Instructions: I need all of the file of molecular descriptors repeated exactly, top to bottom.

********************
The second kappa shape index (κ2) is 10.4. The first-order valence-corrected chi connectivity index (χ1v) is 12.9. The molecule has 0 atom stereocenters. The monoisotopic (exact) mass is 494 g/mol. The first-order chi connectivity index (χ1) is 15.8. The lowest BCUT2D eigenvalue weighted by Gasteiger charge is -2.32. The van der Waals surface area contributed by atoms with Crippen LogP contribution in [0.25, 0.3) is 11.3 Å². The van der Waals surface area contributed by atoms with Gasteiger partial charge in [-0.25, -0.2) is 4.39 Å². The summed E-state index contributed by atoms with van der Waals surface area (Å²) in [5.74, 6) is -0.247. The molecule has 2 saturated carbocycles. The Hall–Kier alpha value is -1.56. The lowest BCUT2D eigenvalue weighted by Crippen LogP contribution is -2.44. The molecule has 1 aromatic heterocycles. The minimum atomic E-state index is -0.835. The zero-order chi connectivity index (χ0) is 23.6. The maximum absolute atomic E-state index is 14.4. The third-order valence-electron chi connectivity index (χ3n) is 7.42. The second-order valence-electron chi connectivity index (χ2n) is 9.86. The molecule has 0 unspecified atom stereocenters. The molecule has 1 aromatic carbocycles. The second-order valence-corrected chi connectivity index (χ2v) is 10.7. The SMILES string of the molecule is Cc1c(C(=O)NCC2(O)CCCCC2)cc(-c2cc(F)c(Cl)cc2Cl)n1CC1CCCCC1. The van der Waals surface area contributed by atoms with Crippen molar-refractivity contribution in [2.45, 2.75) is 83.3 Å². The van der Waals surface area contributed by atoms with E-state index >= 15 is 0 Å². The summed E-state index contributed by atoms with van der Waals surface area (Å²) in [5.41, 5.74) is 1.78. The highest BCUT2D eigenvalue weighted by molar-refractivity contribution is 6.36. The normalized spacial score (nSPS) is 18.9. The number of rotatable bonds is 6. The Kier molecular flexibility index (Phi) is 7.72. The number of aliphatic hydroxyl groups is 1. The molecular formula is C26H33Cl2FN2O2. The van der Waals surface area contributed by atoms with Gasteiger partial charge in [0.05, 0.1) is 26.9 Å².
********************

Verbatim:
The second kappa shape index (κ2) is 10.4. The first-order valence-corrected chi connectivity index (χ1v) is 12.9. The molecule has 0 atom stereocenters. The monoisotopic (exact) mass is 494 g/mol. The first-order chi connectivity index (χ1) is 15.8. The lowest BCUT2D eigenvalue weighted by Gasteiger charge is -2.32. The van der Waals surface area contributed by atoms with Crippen LogP contribution in [0.25, 0.3) is 11.3 Å². The van der Waals surface area contributed by atoms with Gasteiger partial charge in [-0.25, -0.2) is 4.39 Å². The summed E-state index contributed by atoms with van der Waals surface area (Å²) in [5.74, 6) is -0.247. The molecule has 2 saturated carbocycles. The Hall–Kier alpha value is -1.56. The lowest BCUT2D eigenvalue weighted by Crippen LogP contribution is -2.44. The molecule has 1 aromatic heterocycles. The minimum atomic E-state index is -0.835. The zero-order chi connectivity index (χ0) is 23.6. The maximum absolute atomic E-state index is 14.4. The third-order valence-electron chi connectivity index (χ3n) is 7.42. The second-order valence-electron chi connectivity index (χ2n) is 9.86. The molecule has 0 unspecified atom stereocenters. The molecule has 1 aromatic carbocycles. The second-order valence-corrected chi connectivity index (χ2v) is 10.7. The SMILES string of the molecule is Cc1c(C(=O)NCC2(O)CCCCC2)cc(-c2cc(F)c(Cl)cc2Cl)n1CC1CCCCC1. The van der Waals surface area contributed by atoms with Crippen molar-refractivity contribution in [2.45, 2.75) is 83.3 Å². The van der Waals surface area contributed by atoms with E-state index >= 15 is 0 Å². The summed E-state index contributed by atoms with van der Waals surface area (Å²) in [5.41, 5.74) is 1.78. The highest BCUT2D eigenvalue weighted by molar-refractivity contribution is 6.36. The normalized spacial score (nSPS) is 18.9. The number of rotatable bonds is 6. The Kier molecular flexibility index (Phi) is 7.72. The number of aliphatic hydroxyl groups is 1. The molecular formula is C26H33Cl2FN2O2. The van der Waals surface area contributed by atoms with Gasteiger partial charge in [0.05, 0.1) is 26.9 Å².